Mass. man passes the MCAS on appeal after 9 tries
MARSHFIELD, Mass. (AP) — Brendan Wills was almost done opening presents on Christmas morning when he realized there was one gift still sitting under the tree.
The 23-year-old Marshfield man ripped off the wrapping paper and found a letter he has been waiting to read for more than three years. Brendan learned he’s a high school graduate.
‘‘As soon as I saw it was signed by the superintendent, I knew what it was,’’ Brendan said.
The letter, signed by Marshfield Superintendent Scott Borstel, confirmed that Brendan Wills, who has battled learning disabilities and physical ailments his whole life, had passed the MCAS test, and thus had earned a high school diploma.
Brendan has taken the MCAS nine times since 2007, failing the math portion every time. On each of his past three attempts, he fell just two points shy of the passing score. The state requires students to pass MCAS in order to graduate.
Since birth, Brendan has been treated for a variety of physical and cognitive problems. He was diagnosed with failure to thrive as a baby, meaning he fell short of most milestones during early development. These issues persisted throughout his childhood and into early adulthood.
Even though he walked with his classmates at Marshfield’s graduation in 2009, Wills couldn’t go on to attend certain colleges or pursue other opportunities that require a diploma.
That all changed last month when the state’s Department of Education notified Marshfield High School that Brendan had passed MCAS via the ‘‘cohort appeal.’’ This appeal, made collaboratively by Brendan, his family and the school, proved that Brendan’s performance in his coursework was comparable to that of other students.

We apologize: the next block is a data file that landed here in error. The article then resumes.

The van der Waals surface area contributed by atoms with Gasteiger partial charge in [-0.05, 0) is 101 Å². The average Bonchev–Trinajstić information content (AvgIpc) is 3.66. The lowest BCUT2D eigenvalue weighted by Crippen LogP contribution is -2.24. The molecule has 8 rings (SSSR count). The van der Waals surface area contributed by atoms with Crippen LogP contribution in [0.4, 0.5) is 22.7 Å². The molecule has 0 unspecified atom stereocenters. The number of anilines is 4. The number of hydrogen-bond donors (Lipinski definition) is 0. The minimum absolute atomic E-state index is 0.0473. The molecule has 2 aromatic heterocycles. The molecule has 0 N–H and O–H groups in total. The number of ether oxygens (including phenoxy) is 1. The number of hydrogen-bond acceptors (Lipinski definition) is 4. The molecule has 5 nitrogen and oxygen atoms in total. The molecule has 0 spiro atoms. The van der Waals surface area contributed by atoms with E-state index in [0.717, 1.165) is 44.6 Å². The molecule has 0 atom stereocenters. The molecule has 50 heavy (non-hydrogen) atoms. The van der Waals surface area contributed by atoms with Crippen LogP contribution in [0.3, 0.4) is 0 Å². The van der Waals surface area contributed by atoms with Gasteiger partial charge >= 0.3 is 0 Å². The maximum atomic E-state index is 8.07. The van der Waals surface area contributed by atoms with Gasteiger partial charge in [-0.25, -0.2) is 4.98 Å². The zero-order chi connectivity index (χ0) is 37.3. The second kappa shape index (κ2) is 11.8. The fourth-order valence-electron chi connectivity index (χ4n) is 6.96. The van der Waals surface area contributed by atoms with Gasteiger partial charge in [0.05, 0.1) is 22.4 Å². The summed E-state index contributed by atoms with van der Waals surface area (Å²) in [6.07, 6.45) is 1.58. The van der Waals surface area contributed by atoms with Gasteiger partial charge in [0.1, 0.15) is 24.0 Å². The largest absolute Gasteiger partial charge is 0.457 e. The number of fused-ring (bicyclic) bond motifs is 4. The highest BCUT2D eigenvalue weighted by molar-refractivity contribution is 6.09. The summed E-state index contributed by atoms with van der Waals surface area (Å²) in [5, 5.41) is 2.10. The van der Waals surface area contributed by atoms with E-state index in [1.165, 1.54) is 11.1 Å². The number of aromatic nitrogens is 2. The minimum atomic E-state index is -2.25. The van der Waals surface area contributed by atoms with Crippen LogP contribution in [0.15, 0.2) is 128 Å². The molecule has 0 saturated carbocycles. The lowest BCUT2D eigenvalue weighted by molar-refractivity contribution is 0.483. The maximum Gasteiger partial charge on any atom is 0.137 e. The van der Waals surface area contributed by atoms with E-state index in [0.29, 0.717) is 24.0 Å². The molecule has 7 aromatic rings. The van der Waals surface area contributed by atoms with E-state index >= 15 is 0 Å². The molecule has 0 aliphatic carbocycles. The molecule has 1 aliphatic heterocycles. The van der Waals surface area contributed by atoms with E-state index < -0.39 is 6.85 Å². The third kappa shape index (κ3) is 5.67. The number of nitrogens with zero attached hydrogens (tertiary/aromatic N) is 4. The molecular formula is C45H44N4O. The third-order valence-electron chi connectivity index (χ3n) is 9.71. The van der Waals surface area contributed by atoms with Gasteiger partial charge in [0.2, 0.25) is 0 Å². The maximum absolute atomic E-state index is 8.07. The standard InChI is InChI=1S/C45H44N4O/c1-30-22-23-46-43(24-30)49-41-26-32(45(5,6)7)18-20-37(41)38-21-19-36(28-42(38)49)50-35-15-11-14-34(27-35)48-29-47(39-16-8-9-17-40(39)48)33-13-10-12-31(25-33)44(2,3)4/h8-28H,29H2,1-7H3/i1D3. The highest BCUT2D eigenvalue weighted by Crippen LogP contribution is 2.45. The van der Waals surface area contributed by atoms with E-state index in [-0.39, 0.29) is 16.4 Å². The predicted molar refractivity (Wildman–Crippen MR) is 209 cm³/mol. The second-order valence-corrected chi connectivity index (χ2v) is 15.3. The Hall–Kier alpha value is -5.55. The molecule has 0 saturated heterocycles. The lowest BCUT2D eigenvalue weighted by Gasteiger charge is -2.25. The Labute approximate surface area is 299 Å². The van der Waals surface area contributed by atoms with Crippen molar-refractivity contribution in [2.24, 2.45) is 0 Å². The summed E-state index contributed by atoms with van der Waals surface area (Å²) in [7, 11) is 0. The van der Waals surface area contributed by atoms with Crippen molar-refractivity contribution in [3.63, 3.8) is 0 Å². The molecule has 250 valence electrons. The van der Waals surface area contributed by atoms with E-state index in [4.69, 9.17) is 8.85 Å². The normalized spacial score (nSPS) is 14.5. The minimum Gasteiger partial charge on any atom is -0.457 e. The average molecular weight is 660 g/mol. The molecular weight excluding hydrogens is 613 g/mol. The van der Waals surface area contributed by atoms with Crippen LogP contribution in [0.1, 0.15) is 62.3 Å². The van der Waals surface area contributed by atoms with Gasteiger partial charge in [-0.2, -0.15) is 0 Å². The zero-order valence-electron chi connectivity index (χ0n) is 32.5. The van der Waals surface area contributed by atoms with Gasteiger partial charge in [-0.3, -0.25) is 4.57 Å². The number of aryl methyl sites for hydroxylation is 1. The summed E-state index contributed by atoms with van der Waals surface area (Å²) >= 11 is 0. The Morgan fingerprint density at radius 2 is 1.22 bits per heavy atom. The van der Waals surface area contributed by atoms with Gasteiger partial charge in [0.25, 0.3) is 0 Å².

On Tuesday afternoon, Brendan was handed his diploma during a ceremony in the high school principal’s office. In attendance were administrators, teachers, Brendan’s family and friends, including state Rep. James Cantwell, D-Marshfield.
Brendan was an intern for Cantwell last year.
‘‘Having worked with him in public life, I can attest that he is a remarkable young man, and I am very proud of him.’’ Cantwell said.
On Dec. 21, the high school called Roberta Wills, Brendan’s mother, to tell her the results of the cohort appeal. She said the news was ‘‘a big weight off.’’
The school suggested the idea of wrapping up Brendan’s confirmation letter and putting it under the Christmas tree.
‘‘It was a really fun way for him to find out,’’ Roberta said.
Now that he’s a high school graduate, Brendan said he’s weighing his options before deciding on his next move.
He’s just relieved the next move isn’t another MCAS test.
‘‘It feels so good to have it behind me,’’ Brendan said. ‘‘I'm just so thankful for the community for sticking with us during this whole situation.’’